Thursday, March 25, 2010

Can you afford to eat good food?

Here is the big question for today's post:  Can a family on a low cost food budget afford to eat good food?  (For the current discussion let us agree that locally grown and fresh organic vegetables and fruits are good food.)  The short answer is YES and if you want to know the reason why,  keep reading.  I hope this doesn't get too wonky for you -- but it is a really important question and requires more than a 30 second sound bite to answer.

I have been thinking about the cost of food a lot lately, because I have been talking to people about cooking and eating more vegetables and signing up for a Featherstone Farm CSA share.  And of course one of the first things people ask about is price.  Especially in this economy.  Fair enough.  I have grocery shopped for decades and I too am very careful about cost per pound, cost per serving, value and my food budget. I am a smart shopper.  I will not spend $1.00 for one medium sized organic potato, which is what they cost the last time I checked at the Hy-Vee in Rochester. 

Do you have a food budget?  Do you know what you spend each week to feed the members of your household?  Do you know how much you are spending for food eaten at home vs. food eaten at restaurants?  If your answer is yes to even one of these questions,  then you are special.  I would bet a couple of homemade rhubarb pies that most people have no idea what they really spend on food - either at home or out.  But these same people have a general idea that they can't afford "expensive" food, whatever that means.

Fear not - if you have no food budget we can still figure this out, thanks to the United States Department of Agriculture (USDA)  These folks pay a lot of attention to what we eat and what we spend on food.

Here is your first take home message:  American food, in general,  is incredibly cheap.  In 2008 (the most recent year for which data is available) families and individuals as a group spent only 9.6% of their personal disposable income (that means AFTER taxes) for food.  5.6% was for eating at home and 4% was for eating out.  In 1950,  Americans spent 20.6% of their income for food - 17% of which was for eating at home and 3.6% for eating out.

So is cheap food a good thing?  It depends how you look at it.  Our food system does seem to have become very good at shoveling out lots of low cost calories.  But are they good calories?  Don't you think it is interesting that at the same time our food costs have been cut in half as a percent of our personal income, our health care costs have skyrocketed as a percent of our national GNP?   In 1950 we spent a little over 20% of our personal income for food.  Now we are spending less than 10% for food but are close to spending about 20% of our national economy for health care!  I don't know about you, but I am almost ready to conclude that our food costs WAY TOO MUCH if you are looking at the big picture.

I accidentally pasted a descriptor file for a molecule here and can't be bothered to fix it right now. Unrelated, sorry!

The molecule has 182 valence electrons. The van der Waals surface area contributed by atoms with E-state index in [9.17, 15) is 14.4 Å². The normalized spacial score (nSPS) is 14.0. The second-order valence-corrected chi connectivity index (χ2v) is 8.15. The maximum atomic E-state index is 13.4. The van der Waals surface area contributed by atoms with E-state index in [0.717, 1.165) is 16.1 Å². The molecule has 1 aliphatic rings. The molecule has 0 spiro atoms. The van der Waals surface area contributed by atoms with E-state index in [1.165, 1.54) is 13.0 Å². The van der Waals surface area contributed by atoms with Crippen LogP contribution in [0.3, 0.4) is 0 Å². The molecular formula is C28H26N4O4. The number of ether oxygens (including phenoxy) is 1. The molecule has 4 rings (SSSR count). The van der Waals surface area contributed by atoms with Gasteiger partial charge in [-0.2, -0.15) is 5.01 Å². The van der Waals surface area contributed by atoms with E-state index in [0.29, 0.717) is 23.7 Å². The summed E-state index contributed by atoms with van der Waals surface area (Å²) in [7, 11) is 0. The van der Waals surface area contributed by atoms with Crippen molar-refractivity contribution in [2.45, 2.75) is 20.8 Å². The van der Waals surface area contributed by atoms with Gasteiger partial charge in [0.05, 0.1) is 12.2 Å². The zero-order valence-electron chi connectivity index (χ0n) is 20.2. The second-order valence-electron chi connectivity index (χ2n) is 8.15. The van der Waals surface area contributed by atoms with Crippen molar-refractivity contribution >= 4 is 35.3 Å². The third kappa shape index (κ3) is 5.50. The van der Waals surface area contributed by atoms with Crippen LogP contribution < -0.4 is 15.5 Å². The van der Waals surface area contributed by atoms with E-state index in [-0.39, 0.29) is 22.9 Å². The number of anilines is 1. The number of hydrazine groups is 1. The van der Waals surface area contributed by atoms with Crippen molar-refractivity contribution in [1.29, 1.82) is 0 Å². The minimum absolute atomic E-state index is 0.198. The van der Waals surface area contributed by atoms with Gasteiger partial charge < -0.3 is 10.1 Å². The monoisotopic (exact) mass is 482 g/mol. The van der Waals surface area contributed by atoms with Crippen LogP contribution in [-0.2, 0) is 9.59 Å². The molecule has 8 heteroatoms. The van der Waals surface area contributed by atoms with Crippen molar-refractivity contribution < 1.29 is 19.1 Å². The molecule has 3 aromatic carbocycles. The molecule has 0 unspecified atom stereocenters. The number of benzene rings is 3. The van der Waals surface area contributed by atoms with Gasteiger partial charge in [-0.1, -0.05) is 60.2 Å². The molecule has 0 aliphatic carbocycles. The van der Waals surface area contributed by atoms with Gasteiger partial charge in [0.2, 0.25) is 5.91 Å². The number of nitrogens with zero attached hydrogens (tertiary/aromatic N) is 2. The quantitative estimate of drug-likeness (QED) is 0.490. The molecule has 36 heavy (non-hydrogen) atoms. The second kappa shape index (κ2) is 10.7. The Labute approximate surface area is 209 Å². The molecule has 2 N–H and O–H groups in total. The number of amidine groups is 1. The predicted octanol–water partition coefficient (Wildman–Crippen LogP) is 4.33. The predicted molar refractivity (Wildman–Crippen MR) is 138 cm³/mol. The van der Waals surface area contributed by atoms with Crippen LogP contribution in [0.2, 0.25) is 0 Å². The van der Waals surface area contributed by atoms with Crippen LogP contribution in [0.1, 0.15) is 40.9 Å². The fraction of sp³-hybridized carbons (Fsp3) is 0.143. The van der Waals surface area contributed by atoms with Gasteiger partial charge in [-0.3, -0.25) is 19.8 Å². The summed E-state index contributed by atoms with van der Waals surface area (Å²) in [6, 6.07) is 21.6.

This big picture macro stuff is all well and good - but what about the micro?  What is your family spending per week in real dollars?  That is the number that really matters to you.  Well, the USDA can help us again.  Every year the Center for Nutrition Policy and Promotion puts out a simple chart which shows the U.S. average for cost of food at home at four different levels - thrifty, low-cost, moderate and liberal.  The chart conveniently breaks down the numbers based on age and gender so you can get a pretty good estimate based on your own family characteristics.  See the whole chart here

Let's look at an example for a family of four with two adults and two kids, one between 6-8 and the other between 9-11.  The USDA says that if this family is on a "low cost" plan, they would be spending $176. a week,  assuming all meals are eaten or prepared at home.  If this family was eating out a lot or paying for school lunches, they would presumably be spending quite a bit more on food every week.
A Featherstone Farm 22 week summer Grande (large) share would cost this family $640 up front -- for a weekly cost of $29.   This is about 16.5% of a $176. a week low cost food budget. 

Now lets look at a two adult household and a Chica (small)  summer share, which costs $490, or just about $23 a week.  The low cost food budget number for a family of two adults between ages 19 and 50 would be $103. a week.   So for this household, their weekly CSA box cost of $23 would represent only 22.3% of their weekly food budget.  

So look at the numbers and you decide.  Considering how important fresh organic fruits and vegetables are to a healthy diet,  I think a CSA share seems like a really good deal --  even if you are on a tight food budget. 

For more details on what is in a summer share, go to  Notice that there are options if you are not able to pay the whole cost in advance.


  1. This is so useful! I hadn't done the math this way, but I knew already from my experience last year that my Featherstone Farm Grande share saved me money (and I still have some tomatoes I roasted in the freezer). That's not counting the actual value of the flavor, or knowing my money is supporting a local operation.

  2. I am glad you found this useful. I am also convinced that this is a case where spending money leads to saving money -- for lots of different reasons. I just found a great article in the NY Times about low cost recipes. I will add the link to my latest blog post.